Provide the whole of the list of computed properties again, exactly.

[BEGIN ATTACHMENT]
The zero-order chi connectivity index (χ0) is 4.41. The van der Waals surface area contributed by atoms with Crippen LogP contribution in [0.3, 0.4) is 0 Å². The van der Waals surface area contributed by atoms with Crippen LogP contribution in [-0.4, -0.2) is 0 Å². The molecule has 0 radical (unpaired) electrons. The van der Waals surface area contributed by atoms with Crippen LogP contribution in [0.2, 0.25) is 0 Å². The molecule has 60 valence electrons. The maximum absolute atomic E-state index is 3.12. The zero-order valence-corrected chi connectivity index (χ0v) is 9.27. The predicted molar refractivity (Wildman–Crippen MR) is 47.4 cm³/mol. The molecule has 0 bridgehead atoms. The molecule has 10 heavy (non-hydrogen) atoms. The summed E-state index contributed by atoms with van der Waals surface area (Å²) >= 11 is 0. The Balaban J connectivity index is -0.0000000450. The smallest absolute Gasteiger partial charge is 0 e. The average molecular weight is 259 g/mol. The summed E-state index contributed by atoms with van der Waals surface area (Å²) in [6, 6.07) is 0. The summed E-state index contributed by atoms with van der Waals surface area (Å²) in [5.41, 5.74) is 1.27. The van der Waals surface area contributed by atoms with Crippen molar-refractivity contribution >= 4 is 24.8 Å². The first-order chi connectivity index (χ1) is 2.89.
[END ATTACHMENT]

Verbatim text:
The zero-order chi connectivity index (χ0) is 4.41. The van der Waals surface area contributed by atoms with Crippen LogP contribution in [0.3, 0.4) is 0 Å². The van der Waals surface area contributed by atoms with Crippen LogP contribution in [-0.4, -0.2) is 0 Å². The molecule has 0 radical (unpaired) electrons. The van der Waals surface area contributed by atoms with Crippen LogP contribution in [0.2, 0.25) is 0 Å². The molecule has 60 valence electrons. The maximum absolute atomic E-state index is 3.12. The zero-order valence-corrected chi connectivity index (χ0v) is 9.27. The predicted molar refractivity (Wildman–Crippen MR) is 47.4 cm³/mol. The molecule has 0 bridgehead atoms. The molecule has 10 heavy (non-hydrogen) atoms. The summed E-state index contributed by atoms with van der Waals surface area (Å²) >= 11 is 0. The Balaban J connectivity index is -0.0000000450. The smallest absolute Gasteiger partial charge is 0 e. The average molecular weight is 259 g/mol. The summed E-state index contributed by atoms with van der Waals surface area (Å²) in [6, 6.07) is 0. The summed E-state index contributed by atoms with van der Waals surface area (Å²) in [5.41, 5.74) is 1.27. The van der Waals surface area contributed by atoms with Crippen molar-refractivity contribution >= 4 is 24.8 Å². The first-order chi connectivity index (χ1) is 2.89.